The Formation of Pax Christi Northern California

In the United States, the Catholic peace movement has been intimately shaped by the historical reality of war. Ben Salmon, an American conscientious objector to the First World War, cited his Catholic faith to question the justice and morality of war. George Zabelka, a U.S. Army Air Force chaplain who had blessed the atomic bomb, experienced a conversion to Gospel nonviolence. Catholic opposition to the Vietnam War – reflected in the diverse protest traditions of Dorothy Day, Thomas Merton, and Daniel Berrigan – gave rise to the formation of Pax Christi USA in 1972.

As a region of Pax Christi USA, Pax Christi Northern California (formerly known as Bay Area Pax Christi) traces its historical context to the U.S.-Soviet arms race in the 1980s. Beneath the Nike missile sites perched in the Berkeley hills, Catholics at the Jesuit School of Theology (JST) were consulted for the 1983 bishops’ pastoral letter on war and peace, The Challenge of Peace: God’s Promise and Our Response. A Pax Christi Berkeley chapter founded at JST counted nearly 60 members, including then-students John Dear and John Stowe (who is currently the Bishop-President of Pax Christi USA). Stanford University also hosted a large student chapter.

Rooted in a spirituality of nonviolence, Catholic peacemakers sought to usher in the peace of Christ through their prayer, study, and action. Pax Christi Northern California challenged all forms of structural violence, especially the local production, transfer, and stockpiling of nuclear weapons. Within the Diocese of Oakland, civil disobedience regularly occurred at the Lawrence Livermore National Laboratory and the Concord Naval Weapons Stations. Oakland Bishop John Cummins sponsored a ten-year long dialogue between engineers at LLNL and the Catholic faculty at GTU.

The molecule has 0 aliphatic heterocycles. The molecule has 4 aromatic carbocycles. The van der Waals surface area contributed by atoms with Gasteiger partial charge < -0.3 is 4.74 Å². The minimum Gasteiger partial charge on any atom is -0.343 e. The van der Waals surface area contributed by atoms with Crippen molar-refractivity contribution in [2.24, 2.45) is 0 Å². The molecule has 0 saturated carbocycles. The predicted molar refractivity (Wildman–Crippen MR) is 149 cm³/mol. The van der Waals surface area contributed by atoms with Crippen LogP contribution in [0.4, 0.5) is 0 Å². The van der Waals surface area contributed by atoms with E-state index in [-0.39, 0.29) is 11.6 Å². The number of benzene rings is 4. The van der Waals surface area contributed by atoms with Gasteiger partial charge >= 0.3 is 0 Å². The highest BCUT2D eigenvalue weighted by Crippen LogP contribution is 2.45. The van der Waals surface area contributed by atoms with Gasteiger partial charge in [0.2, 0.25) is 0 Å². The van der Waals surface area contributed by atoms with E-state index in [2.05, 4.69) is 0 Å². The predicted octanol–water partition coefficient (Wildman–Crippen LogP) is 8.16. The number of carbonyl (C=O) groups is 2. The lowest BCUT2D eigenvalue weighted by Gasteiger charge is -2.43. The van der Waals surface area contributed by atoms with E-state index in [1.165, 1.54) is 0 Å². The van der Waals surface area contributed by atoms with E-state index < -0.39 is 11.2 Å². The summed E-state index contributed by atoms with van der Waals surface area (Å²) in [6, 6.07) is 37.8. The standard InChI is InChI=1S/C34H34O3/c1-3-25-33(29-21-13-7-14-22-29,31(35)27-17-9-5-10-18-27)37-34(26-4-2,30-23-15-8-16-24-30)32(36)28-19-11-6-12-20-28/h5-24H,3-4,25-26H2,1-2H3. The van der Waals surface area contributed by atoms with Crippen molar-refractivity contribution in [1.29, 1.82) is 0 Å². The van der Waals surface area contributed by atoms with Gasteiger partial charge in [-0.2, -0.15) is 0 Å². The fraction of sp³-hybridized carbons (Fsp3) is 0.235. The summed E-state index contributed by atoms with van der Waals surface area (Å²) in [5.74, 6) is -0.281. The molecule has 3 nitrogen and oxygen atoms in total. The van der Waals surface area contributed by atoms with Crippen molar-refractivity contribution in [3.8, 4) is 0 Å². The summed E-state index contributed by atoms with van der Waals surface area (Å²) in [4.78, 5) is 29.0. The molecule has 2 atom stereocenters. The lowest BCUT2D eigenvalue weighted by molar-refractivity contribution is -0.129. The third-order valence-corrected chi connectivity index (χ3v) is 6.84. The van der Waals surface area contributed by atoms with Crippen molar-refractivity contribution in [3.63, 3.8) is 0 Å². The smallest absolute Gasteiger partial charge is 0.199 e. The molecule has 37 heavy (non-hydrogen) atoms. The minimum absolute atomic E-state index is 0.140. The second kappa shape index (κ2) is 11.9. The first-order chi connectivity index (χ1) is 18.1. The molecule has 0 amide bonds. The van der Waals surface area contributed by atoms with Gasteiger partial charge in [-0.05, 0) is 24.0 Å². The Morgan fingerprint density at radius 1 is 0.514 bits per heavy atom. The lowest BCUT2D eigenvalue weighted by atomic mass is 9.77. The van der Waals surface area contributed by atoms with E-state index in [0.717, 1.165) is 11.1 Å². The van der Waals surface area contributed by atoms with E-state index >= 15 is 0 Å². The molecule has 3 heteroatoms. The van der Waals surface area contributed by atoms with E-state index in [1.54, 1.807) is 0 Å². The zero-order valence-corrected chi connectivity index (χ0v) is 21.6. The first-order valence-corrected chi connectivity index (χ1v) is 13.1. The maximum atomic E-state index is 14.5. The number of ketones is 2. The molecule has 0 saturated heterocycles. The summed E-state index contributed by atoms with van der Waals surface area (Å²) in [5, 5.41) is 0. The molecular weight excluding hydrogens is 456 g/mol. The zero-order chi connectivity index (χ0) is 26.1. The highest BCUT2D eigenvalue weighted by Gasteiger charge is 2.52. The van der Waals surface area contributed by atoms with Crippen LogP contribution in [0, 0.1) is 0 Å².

Our Work Today

As Pax Christi USA marks its fiftieth anniversary in 2022, it seems fair to say that the Catholic peace movement must be “updated” for our times. We now understand that the challenge of peace involves overcoming virus of racism, the scourge of endless war, and existential threats from the ecological crisis and deficit of human fraternity. Our response should draw from the depth and richness of Catholic Social Teaching, including Laudato Si’ and Fratelli Tutti.

Building a culture of peace and nonviolence requires meaningful collaboration between clergy and laity, the leadership of young people, and nonviolence as a way of life. Whether it be annual assemblies, liturgies, nonviolent actions, essay contests, peacemaker awards, youth action, study circles, peace gardens, research/writing, we hope you will join our work for peace and justice. We are all in this together.

May the Peace of Christ be with you!